Who follows up to OSCE recommendations?

4 Jun , 2018  

At the end of March, Member of the National Council, Alfred Noll, sent a written request to the Federal Minister of Interior, Herbert Kickl, regarding the OSCE/ODIHR Final Report on the 2017 National Council elections and the implementation of the recommendations contained therein. Noll wanted to know if, when and in what form 16 of these outstanding recommendations would be dealt with or for which reasons there was no implementation so far.

The Federal Minister’s reply, published on Parliament’s homepage at the end of May, was brief and essentially limited to clarifying responsibilities for electoral legislative amendments. Accordingly, it was a “common custom” that relevant legislative proposals would be introduced not by government proposals, but by initiative applications of parliamentarians, to which the Federal Government would also continue to hold. In particular, the Minister of the Interior, who at the same time also acts as chairman of the Federal Electoral Authority, also pointed out that matters relating to the conduct of elections and the securing of ballots and voting cards are the sole responsibility of the subordinate electoral authorities. “The intervention of these electoral authorities, which are independent of the Federal Minister of the Interior, can not be the subject of the parliamentary right of interpellation,” wrote Interior Minister Kickl.

The non-partisan advocacy association (Election-Watch.EU) , which approached the issue of the implementation of international recommendations to all constitutional spokesmen of the political parties in parliament, welcomes in principle the Minister’s statement that legislative amendments to electoral reform should and can be introduced by elected representatives. Nevertheless, the impression prevails that the responsibility for implementing international electoral reform recommendations is being postponed. Particularly politically sensitive recommendations of the OSCE – such as the demand for more transparency in party and electoral campaign financing – are hardly enforceable by means of an own initiative due to the different interests involved. The Minister’s answer lacks a clear commitment to the electoral reforms, needed to adapt Austrian electoral law to international democracy standards. It would be appropriate for the Federal Government to play a leading role in this reform process and to agree to actively solicit, examine and, in the spirit of the OSCE, actively respond to such proposals, involving experts and interested civil society representatives. (Election-Watch.EU) has repeatedly encouraged a comprehensive, participatory and broad-based electoral reform process and has published proposals in the current issue of the Journal of Law.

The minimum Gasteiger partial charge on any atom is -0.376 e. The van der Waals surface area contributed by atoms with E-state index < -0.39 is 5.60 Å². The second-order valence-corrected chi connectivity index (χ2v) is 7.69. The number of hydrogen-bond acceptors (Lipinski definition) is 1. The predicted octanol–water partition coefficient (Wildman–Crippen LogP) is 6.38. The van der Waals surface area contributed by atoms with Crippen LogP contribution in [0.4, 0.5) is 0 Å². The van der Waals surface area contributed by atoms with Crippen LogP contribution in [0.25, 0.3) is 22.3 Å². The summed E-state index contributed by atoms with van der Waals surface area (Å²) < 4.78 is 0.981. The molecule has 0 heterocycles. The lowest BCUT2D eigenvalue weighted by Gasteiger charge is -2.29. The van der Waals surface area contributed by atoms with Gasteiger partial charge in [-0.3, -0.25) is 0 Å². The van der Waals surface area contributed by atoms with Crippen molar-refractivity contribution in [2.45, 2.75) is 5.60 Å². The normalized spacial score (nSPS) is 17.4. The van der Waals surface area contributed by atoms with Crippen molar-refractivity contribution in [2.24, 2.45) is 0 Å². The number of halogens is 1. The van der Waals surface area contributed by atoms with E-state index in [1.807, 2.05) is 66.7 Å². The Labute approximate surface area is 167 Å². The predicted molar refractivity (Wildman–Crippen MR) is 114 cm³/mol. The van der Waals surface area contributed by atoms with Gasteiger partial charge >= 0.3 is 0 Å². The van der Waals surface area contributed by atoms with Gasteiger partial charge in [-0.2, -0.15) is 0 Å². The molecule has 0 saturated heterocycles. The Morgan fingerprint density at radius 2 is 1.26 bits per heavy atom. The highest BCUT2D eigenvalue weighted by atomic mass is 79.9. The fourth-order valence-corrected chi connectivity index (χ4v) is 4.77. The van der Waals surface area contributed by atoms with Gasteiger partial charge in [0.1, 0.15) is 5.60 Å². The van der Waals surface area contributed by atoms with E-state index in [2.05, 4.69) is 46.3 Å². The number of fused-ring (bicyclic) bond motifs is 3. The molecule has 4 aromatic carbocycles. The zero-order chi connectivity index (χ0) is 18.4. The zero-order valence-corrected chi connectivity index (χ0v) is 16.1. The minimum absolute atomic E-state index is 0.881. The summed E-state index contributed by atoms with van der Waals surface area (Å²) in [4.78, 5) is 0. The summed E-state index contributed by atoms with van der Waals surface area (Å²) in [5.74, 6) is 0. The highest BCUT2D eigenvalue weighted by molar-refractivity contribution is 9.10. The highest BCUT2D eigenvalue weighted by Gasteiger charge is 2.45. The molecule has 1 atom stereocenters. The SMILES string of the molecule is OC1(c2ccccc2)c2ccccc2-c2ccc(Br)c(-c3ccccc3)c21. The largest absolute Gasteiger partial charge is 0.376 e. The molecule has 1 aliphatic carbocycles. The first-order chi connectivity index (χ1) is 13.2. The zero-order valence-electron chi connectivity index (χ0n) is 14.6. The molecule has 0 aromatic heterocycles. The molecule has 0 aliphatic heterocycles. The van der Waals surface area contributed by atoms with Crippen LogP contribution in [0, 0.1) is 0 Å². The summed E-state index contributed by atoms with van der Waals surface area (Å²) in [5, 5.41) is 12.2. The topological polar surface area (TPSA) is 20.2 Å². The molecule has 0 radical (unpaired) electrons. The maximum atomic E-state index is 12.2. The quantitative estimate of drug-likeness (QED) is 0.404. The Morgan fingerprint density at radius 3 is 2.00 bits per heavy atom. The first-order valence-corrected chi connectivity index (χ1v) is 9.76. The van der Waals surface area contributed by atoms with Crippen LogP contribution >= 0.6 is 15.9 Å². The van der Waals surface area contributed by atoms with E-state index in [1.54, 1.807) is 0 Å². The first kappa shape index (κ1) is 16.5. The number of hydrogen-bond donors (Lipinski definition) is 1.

The ORF Frühjournal on 4 June 2018 has sent a contribution to this and interviewed also (Election-Watch.EU) .